Thursday, June 18, 2009
Still listening: Old Time Radio
One of the nice folks that we have met on our regular Bingo nights is Jeanne. Jeanne is a wonderful lady, who it's hard to believe is in her mid-80s. She's still working part-time and has more energy than people half her age. Anyway, Jeanne is quite naturally a fan of Old Time Radio and has been nice enough to let me borrow some of the CD collections she owns.
Among the collections have been compilations of detective shows, some sets of one series and others of miscellaneous programs. As a fan of these shows I'm still surprised to discover one with which I wasn't familiar or to find one by a particular actor. Two actors, primarily known for their film or television roles (at least by me) were Dick Powell and Jack Webb. In both cases, it was a pleasant surprise and in the case of Webb a revelation.
I knew Dick Powell played RICHARD DIAMOND, PRIVATE DETECTIVE on radio for several years. Jeanne had let me borrow several collections featuring this program and I had also heard several before on RADIO SPIRIT compilations. What I hadn't known was that four years previously (the same year Powell appeared as Philip Marlowe in the film "Murder,My Sweet) he had a short-lived radio program. Called ROGUE'S GALLERY, Powell played Richard Rogue, a private-detective. The show's gimmick was that at least once a week Rogue would be hit over the head (or otherwise rendered unconscious)and find himself in dreamland where he would have a conversation with his alter-ego, EUGOR (spell it backwards!). Just as with Powell's interpretation of Diamond, the show was often tongue-in-cheek with Rogue never taking himself too seriously. If you find these shows I recommend them, since you can hear how this portrayal comes close to the one Powell used in the later series.
Other than DRAGNET, and perhaps the film THE D.I., most folks probably are not familiar with Jack Webb's career. I'll be honest and admit that except for knowing he did a few other movies and later became a producer, my knowledge of Webb was pretty much limited to that of his Sgt. Friday. I'd also read his non-fiction book on the Los Angeles police department (and some of their most famous cases) THE BADGE, back in high school. It's kind of odd hearing Webb playing some one other than Friday, especially because his voice is so distinctive, as is his delivery. Apparently, his first show was actually of the comedy/variety type and called THE JACK WEBB SHOW. Sadly, I haven't heard any of those and may have to only imagine what they must have been like.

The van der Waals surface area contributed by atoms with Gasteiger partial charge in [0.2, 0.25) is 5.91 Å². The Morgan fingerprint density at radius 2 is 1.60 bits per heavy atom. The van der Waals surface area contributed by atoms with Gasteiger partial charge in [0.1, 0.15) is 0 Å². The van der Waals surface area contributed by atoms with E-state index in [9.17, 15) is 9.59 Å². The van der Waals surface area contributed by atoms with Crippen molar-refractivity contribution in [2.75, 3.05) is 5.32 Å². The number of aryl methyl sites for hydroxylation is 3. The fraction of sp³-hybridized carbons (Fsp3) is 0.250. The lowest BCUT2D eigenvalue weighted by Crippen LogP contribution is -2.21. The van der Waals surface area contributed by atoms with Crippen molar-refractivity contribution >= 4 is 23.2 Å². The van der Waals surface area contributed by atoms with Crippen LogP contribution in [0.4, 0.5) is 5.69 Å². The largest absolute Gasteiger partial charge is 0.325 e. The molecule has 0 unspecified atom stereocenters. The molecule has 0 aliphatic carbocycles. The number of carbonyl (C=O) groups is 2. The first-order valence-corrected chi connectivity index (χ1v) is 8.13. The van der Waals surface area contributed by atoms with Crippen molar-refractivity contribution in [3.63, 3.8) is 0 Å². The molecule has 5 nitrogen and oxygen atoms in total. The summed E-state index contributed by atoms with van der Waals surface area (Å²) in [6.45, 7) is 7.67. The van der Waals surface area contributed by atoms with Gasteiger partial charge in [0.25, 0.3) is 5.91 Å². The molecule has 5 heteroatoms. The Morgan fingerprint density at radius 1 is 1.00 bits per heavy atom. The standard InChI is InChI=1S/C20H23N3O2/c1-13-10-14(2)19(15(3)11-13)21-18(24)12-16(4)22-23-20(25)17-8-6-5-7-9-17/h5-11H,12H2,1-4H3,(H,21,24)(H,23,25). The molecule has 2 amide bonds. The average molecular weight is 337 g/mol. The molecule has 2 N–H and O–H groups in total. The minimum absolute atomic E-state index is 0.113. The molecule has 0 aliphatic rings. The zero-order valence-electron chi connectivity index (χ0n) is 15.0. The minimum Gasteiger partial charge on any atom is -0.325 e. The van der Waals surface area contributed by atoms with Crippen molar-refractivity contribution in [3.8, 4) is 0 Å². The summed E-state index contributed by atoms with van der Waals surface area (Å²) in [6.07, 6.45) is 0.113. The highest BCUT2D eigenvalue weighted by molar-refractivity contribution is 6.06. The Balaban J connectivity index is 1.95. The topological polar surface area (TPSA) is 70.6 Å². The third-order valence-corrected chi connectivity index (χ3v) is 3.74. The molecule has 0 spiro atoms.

Before DRAGNET, Webb appeared/starred in about a half-dozen radio dramas for various periods. The only two that I have heard myself have been PAT NOVAK FOR HIRE (Webb as an unlicensed P.I., who also works down on the docks) and JEFF REGAN, INVESTIGATOR (where he works for the sometimes not very scrupulous, Lion Detective Agency). It's a lot of fun, if odd, hearing Webb portray characters who weren't criminals, but didn't have a lot of use for the police. In fact, in both of these dramas you often had the police working at odds with Webb's characer and even being corrupt. It was while working on the film, HE WALKED BY NIGHT in 1948 (based on a true murder case), that Webb got the idea for the series that would make him a star.
Hope you found this interesting. Next time out either comics or a movie review.